Cinnamon Swirl Bread
I read a lot of books. I’m never without one. I read at the gym, during TV shows, in the bathtub. I’ve pulled out my book at soccer practice and in the school pick-up line. I love how I can lose myself in a story. This summer I read so many good books I was bursting with the need to share them. I decided I was going to pick one book a month and start a new series of posts that pairs a recipe with the book. Sort of a book club based around food. The only thing was to pick which book to feature first.
And then I read the Hunger Games Trilogy.
I don’t know what Suzanne Collins ate (or drank) before she came up with this novel. I envy anyone with an imagination like hers. The way she can create a story about something so…horrifying and keep you reading is amazing.
Horrifying, you ask? Why? Because the premise of the first book in the series (my favorite of the three) is that in the futuristic North American country of Panem, children are randomly chosen in a lottery and then sent to fight to the death in a televised reality-show arena. Yes, you read that right. They are sent to fight to the death; to murder one another until only one remains. Children, between the ages of 12 and 18.
Believe me, when I started reading I wanted to stop. It was so disturbing I almost couldn’t stand it. But I couldn’t stop reading. I read the book in less than two days. (Followed closely in suit with the other two. The whole series, done in a week.) And I still (a month later) can’t stop thinking about Katniss and Peeta, Gale and Prim and Haymitch. Their lives are still interweaved with mine.
It was so bad that when I watched the season premiere of Survivor I wondered, for an instant, why they were just hanging out; why they weren’t trying to murder each other.
So for my first book and food pairing, I made Cinnamon Swirl Bread. Bread and grain are a huge part of the Hunger Games trilogy. Peeta’s family is a baker. Grain is a precious commodity. Children can enter their names into the lottery more times in order to earn a years’ worth of grain to feed their families. Even the name of the country, Panem, derives from Latin as “bread and circuses.” So I thought bread would be a fitting choice, although the disadvantaged and poor Katniss and her family would not have been able to afford cinnamon or sugar.
This bread is awesome. I pulled the recipe from Food Network Magazine a long time ago and have been wanting to make it ever since. It’s a lower-fat version, using whole-wheat flour and nonfat dry milk. But you wouldn’t know it when you try it – it is delicious. I ate it plain and toasted with butter. To die for (no pun intended). The recipe makes two loaves, so I have one in my freezer to make french toast with sometime.
If you’re looking for a good book to read, try the Hunger Games. I haven’t read a series of books that has affected me so much since the Twilight series. (You really don’t want me to get into that; I’d go on for hours.) So give the Hunger Games a try and then have some cinnamon swirl bread. A perfect pair!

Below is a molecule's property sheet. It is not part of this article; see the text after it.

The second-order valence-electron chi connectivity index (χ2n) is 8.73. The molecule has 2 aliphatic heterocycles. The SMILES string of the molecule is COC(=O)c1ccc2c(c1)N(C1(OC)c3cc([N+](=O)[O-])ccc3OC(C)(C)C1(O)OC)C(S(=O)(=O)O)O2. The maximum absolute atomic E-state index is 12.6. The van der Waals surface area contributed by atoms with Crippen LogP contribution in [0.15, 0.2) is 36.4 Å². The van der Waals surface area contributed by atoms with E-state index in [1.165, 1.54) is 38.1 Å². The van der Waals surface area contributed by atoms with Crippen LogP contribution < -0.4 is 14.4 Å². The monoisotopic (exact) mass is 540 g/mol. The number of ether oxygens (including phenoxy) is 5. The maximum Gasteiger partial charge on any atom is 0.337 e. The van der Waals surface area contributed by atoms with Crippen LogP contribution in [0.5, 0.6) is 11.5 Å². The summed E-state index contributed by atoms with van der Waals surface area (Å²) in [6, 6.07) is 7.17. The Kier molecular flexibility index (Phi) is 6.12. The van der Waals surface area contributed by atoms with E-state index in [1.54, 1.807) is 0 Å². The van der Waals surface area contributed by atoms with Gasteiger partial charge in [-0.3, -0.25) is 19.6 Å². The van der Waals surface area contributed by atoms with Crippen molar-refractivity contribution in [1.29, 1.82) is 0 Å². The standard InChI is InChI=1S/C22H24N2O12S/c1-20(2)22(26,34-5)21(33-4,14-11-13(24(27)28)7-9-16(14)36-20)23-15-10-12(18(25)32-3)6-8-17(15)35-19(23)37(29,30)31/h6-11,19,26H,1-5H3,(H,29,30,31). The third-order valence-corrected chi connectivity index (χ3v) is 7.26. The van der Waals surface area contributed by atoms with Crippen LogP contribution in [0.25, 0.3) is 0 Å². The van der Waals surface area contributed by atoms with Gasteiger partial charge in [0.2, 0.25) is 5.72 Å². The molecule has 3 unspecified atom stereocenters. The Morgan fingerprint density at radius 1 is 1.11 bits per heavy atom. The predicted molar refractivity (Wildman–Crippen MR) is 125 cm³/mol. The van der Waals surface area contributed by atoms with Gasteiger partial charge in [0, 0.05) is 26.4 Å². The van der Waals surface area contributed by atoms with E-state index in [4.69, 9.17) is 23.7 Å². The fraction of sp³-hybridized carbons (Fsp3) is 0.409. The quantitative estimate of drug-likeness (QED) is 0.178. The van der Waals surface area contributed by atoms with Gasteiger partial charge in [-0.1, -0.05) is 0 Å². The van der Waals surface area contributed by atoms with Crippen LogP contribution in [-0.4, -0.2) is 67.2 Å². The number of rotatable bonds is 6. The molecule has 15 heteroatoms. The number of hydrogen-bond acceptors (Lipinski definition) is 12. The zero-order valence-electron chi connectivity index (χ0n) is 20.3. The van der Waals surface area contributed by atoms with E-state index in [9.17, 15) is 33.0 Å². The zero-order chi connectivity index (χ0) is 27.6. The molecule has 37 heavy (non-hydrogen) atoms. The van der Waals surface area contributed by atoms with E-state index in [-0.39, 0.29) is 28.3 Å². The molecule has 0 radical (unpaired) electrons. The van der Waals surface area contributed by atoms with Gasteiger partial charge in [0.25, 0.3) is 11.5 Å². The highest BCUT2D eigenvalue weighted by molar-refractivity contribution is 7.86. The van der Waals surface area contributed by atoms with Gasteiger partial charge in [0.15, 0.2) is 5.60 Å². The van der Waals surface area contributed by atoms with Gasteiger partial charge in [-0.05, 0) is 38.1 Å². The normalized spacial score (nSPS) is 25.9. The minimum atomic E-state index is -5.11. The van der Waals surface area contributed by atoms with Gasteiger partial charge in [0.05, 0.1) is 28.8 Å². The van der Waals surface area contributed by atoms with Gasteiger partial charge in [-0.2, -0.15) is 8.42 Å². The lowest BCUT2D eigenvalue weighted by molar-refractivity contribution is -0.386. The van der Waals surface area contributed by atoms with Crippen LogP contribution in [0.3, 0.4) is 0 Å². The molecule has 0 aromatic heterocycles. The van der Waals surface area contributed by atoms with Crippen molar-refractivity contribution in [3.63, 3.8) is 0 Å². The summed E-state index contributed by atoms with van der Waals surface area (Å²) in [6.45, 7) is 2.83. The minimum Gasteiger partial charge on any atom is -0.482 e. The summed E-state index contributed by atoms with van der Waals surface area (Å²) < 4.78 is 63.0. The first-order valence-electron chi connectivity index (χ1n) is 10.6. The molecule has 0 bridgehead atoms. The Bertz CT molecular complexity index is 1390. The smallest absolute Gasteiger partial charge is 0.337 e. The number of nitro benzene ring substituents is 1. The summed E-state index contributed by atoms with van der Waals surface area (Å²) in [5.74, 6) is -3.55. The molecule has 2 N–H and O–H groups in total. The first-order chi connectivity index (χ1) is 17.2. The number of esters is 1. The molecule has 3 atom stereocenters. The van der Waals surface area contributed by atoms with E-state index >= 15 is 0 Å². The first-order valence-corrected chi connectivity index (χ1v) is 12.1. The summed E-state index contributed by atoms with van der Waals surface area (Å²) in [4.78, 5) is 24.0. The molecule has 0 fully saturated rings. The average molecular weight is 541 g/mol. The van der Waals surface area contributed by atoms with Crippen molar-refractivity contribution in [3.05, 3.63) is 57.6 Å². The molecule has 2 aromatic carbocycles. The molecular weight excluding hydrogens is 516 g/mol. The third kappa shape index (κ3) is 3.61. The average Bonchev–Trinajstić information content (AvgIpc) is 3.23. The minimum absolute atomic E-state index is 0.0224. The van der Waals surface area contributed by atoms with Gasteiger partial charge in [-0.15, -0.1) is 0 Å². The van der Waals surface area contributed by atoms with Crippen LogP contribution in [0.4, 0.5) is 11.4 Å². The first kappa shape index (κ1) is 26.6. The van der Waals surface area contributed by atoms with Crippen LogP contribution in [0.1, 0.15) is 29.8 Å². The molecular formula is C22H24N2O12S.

What are you reading?
(Note: There is a print link embedded in the footer of the post; please visit the post to print.)
Cinnamon Swirl Bread
Yield: 2 loaves
2 cups bread flour
2 cups whole-wheat flour
¼ cup nonfat dry milk
1 large egg
2 tablespoons vegetable oil
3 tablespoons honey
2 teaspoons salt
1 ½ teaspoons instant dry yeast
2 tablespoons melted butter
1 tablespoon plus 1 teaspoon ground cinnamon
1/3 cup packed brown sugar
Combine both flours, the dry milk, egg, vegetable oil, honey, salt, yeast and very warm (120°-130°) water in the bowl of a stand mixer fitted with the dough hook. Mix three minutes on the lowest setting, then increase to the next highest setting and mix five more minutes. The dough will be soft and sticky.
Transfer the dough to a large bowl sprayed with cooking spray. Cover tightly with plastic wrap and let it rise until doubled in size, about one and a half hours.
Turn out the dough onto a floured work surface. Form it into a loose rectangle. Lift up one corner of the dough and fold it across; press down to remove air bubbles. Repeat with remaining three corners.
Spray two 9x5 inch bread pans with cooking spray. Mix the cinnamon and brown sugar in a small bowl. Separate the dough into two pieces. Roll each piece into and 8-inch square. Brush with melted butter and sprinkle with cinnamon sugar. Roll the dough into a tight cylinder and place seam-side down in the loaf pan. Repeat with second section of dough. Cover tightly with plastic wrap and let rise at room temperature until the dough fills the pans, about 1 hour and 30 minutes.
Preheat oven to 375°. Brush the loaves with vegetable oil and bake until golden brown, about 25-30 minutes. Remove from pans and cool completely.